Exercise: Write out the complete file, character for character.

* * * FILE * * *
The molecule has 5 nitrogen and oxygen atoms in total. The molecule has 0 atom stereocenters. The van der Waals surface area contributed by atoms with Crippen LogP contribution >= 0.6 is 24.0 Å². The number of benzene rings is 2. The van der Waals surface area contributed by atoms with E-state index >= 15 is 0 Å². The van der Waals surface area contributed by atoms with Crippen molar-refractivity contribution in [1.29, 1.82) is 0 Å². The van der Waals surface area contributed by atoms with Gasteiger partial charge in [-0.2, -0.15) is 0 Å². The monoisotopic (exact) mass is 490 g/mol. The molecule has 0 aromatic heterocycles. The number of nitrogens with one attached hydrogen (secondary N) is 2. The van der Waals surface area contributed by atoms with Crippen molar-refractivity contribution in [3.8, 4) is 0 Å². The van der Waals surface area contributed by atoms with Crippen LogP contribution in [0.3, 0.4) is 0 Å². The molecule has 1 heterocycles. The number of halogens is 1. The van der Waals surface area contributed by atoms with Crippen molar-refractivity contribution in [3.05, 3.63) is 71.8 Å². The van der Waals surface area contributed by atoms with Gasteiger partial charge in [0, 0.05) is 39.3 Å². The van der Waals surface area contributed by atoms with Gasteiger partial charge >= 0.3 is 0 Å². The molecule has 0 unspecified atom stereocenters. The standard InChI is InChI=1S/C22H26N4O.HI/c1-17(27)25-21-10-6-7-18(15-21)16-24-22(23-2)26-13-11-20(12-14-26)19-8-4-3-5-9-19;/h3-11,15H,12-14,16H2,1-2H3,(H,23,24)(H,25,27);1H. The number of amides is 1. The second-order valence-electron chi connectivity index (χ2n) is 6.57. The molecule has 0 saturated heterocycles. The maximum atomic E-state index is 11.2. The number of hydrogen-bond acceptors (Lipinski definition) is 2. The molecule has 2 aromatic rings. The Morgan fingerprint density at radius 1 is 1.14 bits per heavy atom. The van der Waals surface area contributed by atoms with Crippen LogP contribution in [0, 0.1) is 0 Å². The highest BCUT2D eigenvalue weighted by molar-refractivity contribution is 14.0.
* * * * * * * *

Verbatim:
The molecule has 5 nitrogen and oxygen atoms in total. The molecule has 0 atom stereocenters. The van der Waals surface area contributed by atoms with Crippen LogP contribution >= 0.6 is 24.0 Å². The number of benzene rings is 2. The van der Waals surface area contributed by atoms with E-state index >= 15 is 0 Å². The van der Waals surface area contributed by atoms with Crippen molar-refractivity contribution in [1.29, 1.82) is 0 Å². The van der Waals surface area contributed by atoms with Gasteiger partial charge in [-0.2, -0.15) is 0 Å². The monoisotopic (exact) mass is 490 g/mol. The molecule has 0 aromatic heterocycles. The number of nitrogens with one attached hydrogen (secondary N) is 2. The van der Waals surface area contributed by atoms with Crippen molar-refractivity contribution in [3.8, 4) is 0 Å². The van der Waals surface area contributed by atoms with Crippen LogP contribution in [0.3, 0.4) is 0 Å². The molecule has 1 heterocycles. The number of halogens is 1. The van der Waals surface area contributed by atoms with Crippen molar-refractivity contribution in [3.05, 3.63) is 71.8 Å². The van der Waals surface area contributed by atoms with Gasteiger partial charge in [0, 0.05) is 39.3 Å². The van der Waals surface area contributed by atoms with Gasteiger partial charge >= 0.3 is 0 Å². The molecule has 0 unspecified atom stereocenters. The standard InChI is InChI=1S/C22H26N4O.HI/c1-17(27)25-21-10-6-7-18(15-21)16-24-22(23-2)26-13-11-20(12-14-26)19-8-4-3-5-9-19;/h3-11,15H,12-14,16H2,1-2H3,(H,23,24)(H,25,27);1H. The number of amides is 1. The second-order valence-electron chi connectivity index (χ2n) is 6.57. The molecule has 0 saturated heterocycles. The maximum atomic E-state index is 11.2. The number of hydrogen-bond acceptors (Lipinski definition) is 2. The molecule has 2 aromatic rings. The Morgan fingerprint density at radius 1 is 1.14 bits per heavy atom. The van der Waals surface area contributed by atoms with Crippen LogP contribution in [0, 0.1) is 0 Å². The highest BCUT2D eigenvalue weighted by molar-refractivity contribution is 14.0.